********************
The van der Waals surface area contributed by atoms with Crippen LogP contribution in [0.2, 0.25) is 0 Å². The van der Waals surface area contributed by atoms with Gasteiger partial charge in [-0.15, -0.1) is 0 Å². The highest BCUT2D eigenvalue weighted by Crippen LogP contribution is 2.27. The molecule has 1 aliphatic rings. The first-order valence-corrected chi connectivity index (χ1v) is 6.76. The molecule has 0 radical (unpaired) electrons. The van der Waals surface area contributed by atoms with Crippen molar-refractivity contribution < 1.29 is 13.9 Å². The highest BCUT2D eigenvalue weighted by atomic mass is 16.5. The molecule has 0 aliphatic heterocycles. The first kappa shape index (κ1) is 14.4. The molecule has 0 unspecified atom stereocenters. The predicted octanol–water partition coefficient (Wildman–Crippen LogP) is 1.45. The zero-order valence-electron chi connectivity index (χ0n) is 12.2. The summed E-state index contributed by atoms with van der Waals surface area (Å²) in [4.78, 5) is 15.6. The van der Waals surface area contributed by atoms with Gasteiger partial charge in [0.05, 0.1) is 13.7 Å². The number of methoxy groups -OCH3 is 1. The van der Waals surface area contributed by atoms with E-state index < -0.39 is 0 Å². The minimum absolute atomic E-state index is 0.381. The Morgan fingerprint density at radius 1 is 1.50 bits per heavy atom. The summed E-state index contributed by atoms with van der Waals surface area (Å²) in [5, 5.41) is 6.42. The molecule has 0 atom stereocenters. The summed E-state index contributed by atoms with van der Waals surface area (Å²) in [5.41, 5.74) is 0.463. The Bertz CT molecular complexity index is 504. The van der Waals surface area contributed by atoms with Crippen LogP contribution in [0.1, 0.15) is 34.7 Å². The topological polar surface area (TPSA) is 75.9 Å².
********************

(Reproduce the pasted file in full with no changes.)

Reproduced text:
The van der Waals surface area contributed by atoms with Crippen LogP contribution in [0.2, 0.25) is 0 Å². The van der Waals surface area contributed by atoms with Gasteiger partial charge in [-0.15, -0.1) is 0 Å². The highest BCUT2D eigenvalue weighted by Crippen LogP contribution is 2.27. The molecule has 1 aliphatic rings. The first-order valence-corrected chi connectivity index (χ1v) is 6.76. The molecule has 0 radical (unpaired) electrons. The van der Waals surface area contributed by atoms with Crippen molar-refractivity contribution < 1.29 is 13.9 Å². The highest BCUT2D eigenvalue weighted by atomic mass is 16.5. The molecule has 0 aliphatic heterocycles. The first kappa shape index (κ1) is 14.4. The molecule has 0 unspecified atom stereocenters. The predicted octanol–water partition coefficient (Wildman–Crippen LogP) is 1.45. The zero-order valence-electron chi connectivity index (χ0n) is 12.2. The summed E-state index contributed by atoms with van der Waals surface area (Å²) in [4.78, 5) is 15.6. The van der Waals surface area contributed by atoms with Gasteiger partial charge in [0.05, 0.1) is 13.7 Å². The number of methoxy groups -OCH3 is 1. The van der Waals surface area contributed by atoms with E-state index < -0.39 is 0 Å². The minimum absolute atomic E-state index is 0.381. The Morgan fingerprint density at radius 1 is 1.50 bits per heavy atom. The summed E-state index contributed by atoms with van der Waals surface area (Å²) in [5, 5.41) is 6.42. The molecule has 0 atom stereocenters. The summed E-state index contributed by atoms with van der Waals surface area (Å²) in [5.41, 5.74) is 0.463. The Bertz CT molecular complexity index is 504. The van der Waals surface area contributed by atoms with Crippen LogP contribution in [0.1, 0.15) is 34.7 Å². The topological polar surface area (TPSA) is 75.9 Å².